Tax cut hopes ‘snuffed out’ as marginal rates hit staggering 65%

Hunt has 'removed last plank' of Truss' premiership warns Rigby

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Hunt scrapped plans to cut the basic rate of income tax to 19 percent, and it will now stay at 20 percent “indefinitely”. The additional 45 percent tax rate is unlikely to be challenged for years.

Yet this is only the start of the pain for taxpayers, as former Chancellor Rishi Sunak’s five-year freeze on income tax allowances will stay in force until at least 2026. This will push millions into higher income tax bands as earnings rise, a process known as fiscal drag.

The UK tax system is horrendously complicated and many fail to realise exactly how much of their income they are handing over to HM Revenue & Customs.

Some will end up sacrificing almost two thirds of their earnings in a combination of income tax charges and lost benefits and allowances.

That is before they pay other levies, such as VAT, capital gains tax and inheritance tax, with the tax burden at a 70-year high and set to stay there.

Tax specialist Andrew Marr, managing partner at Forbes Dawson, said Hunt’s U-turn on scrapping the corporation tax increase to 25 percent and 1.25 percent tax on dividends will hit small business owners particularly hard.

Under former Chancellor Kwasi Kwarteng’s abandoned plans, a business shareholder paying top-rate tax would have received £50 for every £100 of profit from April 1, 2023.

Now they will only receive £45 – giving a marginal tax rate of 55 percent. “This u-turn has crossed the psychologically important 50 percent threshold,” Marr said.

This is only the start of the pain, because Hunt’s warning that he will make “decisions of eye-watering difficulty” all but guarantees that many of the UK’s most punitive stealth taxes will persist.

A forgotten tax called high income child benefit, introduced in 2013, claws back child benefit where one parent earns more than £50,000.

It costs a family with two children nearly £2,000 a year, and that £50,000 threshold has not been increased for almost a decade. The marginal tax rate is a staggering 65 percent, and around 630,000 pay it.

READ MORE: Now we know who’s really running the UK and it’s not Truss or Hunt

This tax is unfair, because a working couple who each earn, say, £40,000, will escape despite having a higher total household income of £80,000.

Similarly, a tax that cuts the personal allowance by £1 for every £2 someone earns above £100,000 has been held at that level since 2010. This sets a 60 percent marginal tax rate.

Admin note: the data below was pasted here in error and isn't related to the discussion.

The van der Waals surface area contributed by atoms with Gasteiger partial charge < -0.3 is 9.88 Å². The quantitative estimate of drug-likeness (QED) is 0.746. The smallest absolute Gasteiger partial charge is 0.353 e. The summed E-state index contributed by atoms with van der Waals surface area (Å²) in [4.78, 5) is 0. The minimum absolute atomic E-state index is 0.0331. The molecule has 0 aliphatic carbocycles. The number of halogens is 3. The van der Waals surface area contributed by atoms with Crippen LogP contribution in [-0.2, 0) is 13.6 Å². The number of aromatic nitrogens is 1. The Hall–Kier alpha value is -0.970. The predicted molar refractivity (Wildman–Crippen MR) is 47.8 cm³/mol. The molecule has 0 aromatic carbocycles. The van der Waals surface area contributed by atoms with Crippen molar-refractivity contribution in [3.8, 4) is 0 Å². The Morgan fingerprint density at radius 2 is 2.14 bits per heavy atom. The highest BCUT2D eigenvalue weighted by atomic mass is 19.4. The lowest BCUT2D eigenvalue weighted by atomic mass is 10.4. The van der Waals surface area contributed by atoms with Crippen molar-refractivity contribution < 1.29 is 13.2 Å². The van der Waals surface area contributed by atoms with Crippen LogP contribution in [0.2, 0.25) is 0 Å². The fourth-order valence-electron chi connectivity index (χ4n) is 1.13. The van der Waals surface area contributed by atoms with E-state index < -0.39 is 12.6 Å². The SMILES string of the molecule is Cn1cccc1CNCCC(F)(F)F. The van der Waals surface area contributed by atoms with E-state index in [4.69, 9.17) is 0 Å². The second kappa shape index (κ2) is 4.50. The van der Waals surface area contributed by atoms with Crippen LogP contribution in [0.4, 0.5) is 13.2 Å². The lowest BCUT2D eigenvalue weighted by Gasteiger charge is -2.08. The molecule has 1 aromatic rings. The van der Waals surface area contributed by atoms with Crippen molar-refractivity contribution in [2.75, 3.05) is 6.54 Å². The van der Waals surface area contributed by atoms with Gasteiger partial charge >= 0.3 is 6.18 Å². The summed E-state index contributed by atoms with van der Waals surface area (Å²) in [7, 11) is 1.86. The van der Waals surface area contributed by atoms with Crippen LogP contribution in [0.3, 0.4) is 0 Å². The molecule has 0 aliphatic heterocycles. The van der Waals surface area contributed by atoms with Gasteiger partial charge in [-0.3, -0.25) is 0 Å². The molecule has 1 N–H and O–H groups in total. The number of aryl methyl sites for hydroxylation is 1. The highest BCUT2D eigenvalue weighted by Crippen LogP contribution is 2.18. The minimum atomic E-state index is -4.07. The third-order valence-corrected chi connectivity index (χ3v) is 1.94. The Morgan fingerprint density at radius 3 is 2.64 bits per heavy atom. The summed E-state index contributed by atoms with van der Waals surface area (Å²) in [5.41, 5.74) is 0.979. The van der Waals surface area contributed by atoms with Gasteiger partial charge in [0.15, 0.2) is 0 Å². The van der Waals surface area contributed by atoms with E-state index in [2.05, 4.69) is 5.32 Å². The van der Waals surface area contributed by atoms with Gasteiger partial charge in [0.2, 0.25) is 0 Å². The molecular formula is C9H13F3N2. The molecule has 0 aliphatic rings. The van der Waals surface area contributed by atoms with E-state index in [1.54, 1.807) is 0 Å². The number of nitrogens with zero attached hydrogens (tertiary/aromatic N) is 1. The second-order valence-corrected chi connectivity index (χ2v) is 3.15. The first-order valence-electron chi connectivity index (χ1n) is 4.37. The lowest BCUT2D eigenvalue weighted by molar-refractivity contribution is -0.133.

Under the pension lifetime allowance, savers hand over a punitive 55 percent of their pot to HMRC, once it exceeds £1,073,100.

That has already caught out 1.6 million and the number of victims will steadily rise because the LTA has been cut from £1.8million, and now frozen until at least 2026. Soon more than two million could get hit.

The impact of fiscal drag was relatively minor when inflation was close to the Bank of England’s target of 2 percent, said Shaun Moore, tax and financial planning expert at Quilter. “As inflation continues to reach sky-high levels and is yet to show any real signs of a slowdown, it is getting steadily worse.”

Moore said the various tax allowances and thresholds are supposed to incentivise people to save for their future and distribute their wealth. “But many of these have taken severe hits over the past decade and continue to face a big freeze despite the cost of living crisis.”

While allowances have been frozen, inflation has risen by 28 percent over the decade, and is expected to have climbed by 11 percent in the year to October. “It continues to rise each month, effectively decreasing the allowances in real terms over time.”

Moore said Hunt’s decision to reverse the basic rate of income tax cut will have left many feeling hard done by. “The glimmer of hope for a small increase in monthly take home pay has been snuffed out.”

Marginal tax rates remain incredibly high and in real terms, people will be taking home less money as the rate of inflation continues to soar.

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